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Medical Science Publication No. 4, Volume II




In war, the god of economy assumes a new shape and demands that men,not money, be spent efficiently. As with other services, minimal laboratorysupport sufficient to meet essential requirements is provided in the combatzone and the mission of the organization determines those requirements.Research in a combat theater is at best a secondary mission and tablesof organization and equipment do not provide for purely investigative functions.Despite this, some of the greatest medical advances are associated withwar. I shall briefly describe the laboratory facilities available in theFar East, the support given to surgery in the combat zone, the specialfacilities provided for medical and surgical investigation and the presentconcept of the role the Medical General Laboratory plays in Army medicalresearch as observed during the war in Korea from July 1950 to July 1953.

Laboratory Service in the Far East

In Korea, the laboratory of the Mobile Army Surgical Hospital was expectedto provide only basic laboratory functions such as urinanalysis, hematocritand blood counts and to maintain a blood bank. Two technicians were assignedbut because of rotation policies, they frequently had inadequate training.However, all I met were conscientiously doing their best to provide thelaboratory service required by a hospital of this type. Even under theimmobile battle conditions present in Korea, there was no reason for augmentingthe laboratory facilities of the surgical hospitals.

The evacuation hospitals had well organized laboratories supervisedby an officer who generally had at least one year of laboratory training.They conducted all of the common laboratory examinations except histopathologyand forwarded specimens for the more complicated technical procedures tothe Army Field or the Medical General Laboratories. They performed autopsiesand many of the chemical, hemotological, bacteriological and parasitologicalprocedures, and maintained a blood bank. Generally they were fully occupiedin giving laboratory support to the hospital and were able to spare onlya portion of their efforts for investigation.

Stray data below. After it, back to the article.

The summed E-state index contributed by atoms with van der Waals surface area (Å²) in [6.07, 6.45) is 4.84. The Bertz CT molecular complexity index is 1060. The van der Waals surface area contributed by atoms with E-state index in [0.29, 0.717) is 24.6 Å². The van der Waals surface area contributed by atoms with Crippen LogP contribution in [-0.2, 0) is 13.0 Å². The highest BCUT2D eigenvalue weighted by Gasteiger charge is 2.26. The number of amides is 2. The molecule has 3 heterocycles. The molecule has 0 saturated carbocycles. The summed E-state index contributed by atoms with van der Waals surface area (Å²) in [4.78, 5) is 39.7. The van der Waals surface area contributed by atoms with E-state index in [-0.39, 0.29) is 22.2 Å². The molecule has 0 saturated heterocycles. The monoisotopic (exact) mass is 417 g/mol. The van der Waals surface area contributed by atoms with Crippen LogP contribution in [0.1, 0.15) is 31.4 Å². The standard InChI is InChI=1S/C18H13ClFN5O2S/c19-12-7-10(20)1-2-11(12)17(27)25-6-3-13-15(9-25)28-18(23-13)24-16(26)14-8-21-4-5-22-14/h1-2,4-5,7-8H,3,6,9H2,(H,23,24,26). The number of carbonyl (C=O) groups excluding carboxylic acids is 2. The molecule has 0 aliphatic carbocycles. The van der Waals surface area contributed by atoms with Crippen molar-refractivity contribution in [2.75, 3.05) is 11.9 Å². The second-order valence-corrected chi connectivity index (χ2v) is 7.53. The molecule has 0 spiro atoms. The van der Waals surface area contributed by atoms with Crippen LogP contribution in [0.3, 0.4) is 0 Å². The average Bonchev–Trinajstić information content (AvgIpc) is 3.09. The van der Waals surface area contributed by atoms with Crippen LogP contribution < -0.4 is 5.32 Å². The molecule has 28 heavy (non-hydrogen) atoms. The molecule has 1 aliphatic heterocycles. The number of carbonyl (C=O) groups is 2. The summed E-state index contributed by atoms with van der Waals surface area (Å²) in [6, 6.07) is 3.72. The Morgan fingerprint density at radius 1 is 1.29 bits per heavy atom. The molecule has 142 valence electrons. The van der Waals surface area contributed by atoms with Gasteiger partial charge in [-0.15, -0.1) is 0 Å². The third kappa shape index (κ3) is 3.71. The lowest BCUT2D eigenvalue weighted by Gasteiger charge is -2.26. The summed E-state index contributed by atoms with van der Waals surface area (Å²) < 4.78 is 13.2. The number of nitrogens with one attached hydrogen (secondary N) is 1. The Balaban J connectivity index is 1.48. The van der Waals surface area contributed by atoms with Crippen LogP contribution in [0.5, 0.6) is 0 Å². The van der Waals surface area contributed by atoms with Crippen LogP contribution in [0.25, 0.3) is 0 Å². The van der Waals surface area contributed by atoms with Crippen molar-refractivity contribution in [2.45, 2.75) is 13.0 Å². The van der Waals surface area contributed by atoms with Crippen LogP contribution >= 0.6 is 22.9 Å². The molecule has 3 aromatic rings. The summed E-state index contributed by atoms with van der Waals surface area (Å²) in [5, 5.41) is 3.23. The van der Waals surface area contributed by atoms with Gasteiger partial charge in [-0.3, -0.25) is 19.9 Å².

*Presented 26 Apri1 1954, to the Course on Recent Advances in Medicine and Surgery, Army Medical Service Graduate School, Walter Reed Army Medical Center, Washington,
D. C.


The Army Field Laboratory was the reference laboratory for the combatzone. Except for virology, some of the highly technical chemical and bacteriologicalprocedures for which they did not have equipment, and for most proceduresrequiring animal inoculation, there was little that the Army Field Laboratorycould not do. Histopathology for the combat zone was one of its importantfunctions but in addition this laboratory had mobile units intended forinvestigation of outbreaks of disease and local laboratory support whereneeded. It had a secondary research mission and from time to time assignedskilled investigators to specific problems. However, the considerable workload carried by this organization limited the effort which could be appliedto research.

In Japan the various hospitals either had well organized and staffedlaboratories capable of carrying out all laboratory procedures requiredlocally or were in close proximity to a larger laboratory which could peformsuch tests. Blood distribution centers were established in the laboratoriesat Osaka Army Hospital and the 118th (8162) Station Hospital in Fukuoka.Many of the hospital laboratories did histopathology, water analysis andeven some toxicology.

The largest military medical laboratory in the Far East was the 406thMedical General Laboratory in Tokyo. Its mission was to "supplementthe epidemiologic, sanitary, and diagnostic services available in othermedical department laboratories, and to investigate outbreaks of diseaseand conditions which affect, or may affect the health of persons . . .of the command." The research mission was further emphasized by activationand assignment to the 406th Medical General Laboratory on 10 March 1952of the Far East Medical Research Unit (FEMRU) with the basic mission "toconduct, coordinate, supervise and direct such medical research withinthe Far East Command as is directed or approved by appropriate authority.To support, assist, and advise those special teams entering the Far EastCommand for the investigation of special medical problems beyond the capacityof units and personnel available in the command."

There were few procedures which this Medical General Laboratory couldnot perform. For years before the outbreak of the war in Korea it had beenconducting studies throughout the theater. It was staffed by highly trainedand skilled American and Japanese investigators and had established closerapport with Japanese civilian and governmental institutions. Acting asa reference laboratory for judging the quality of Japanese laboratory equipmentand supplies offered for Army purchase, it acquired a considerable knowledgeof what was available. This was of extreme importance when the blood bankwas established and later when special chemicals, animals and equipmentwere required.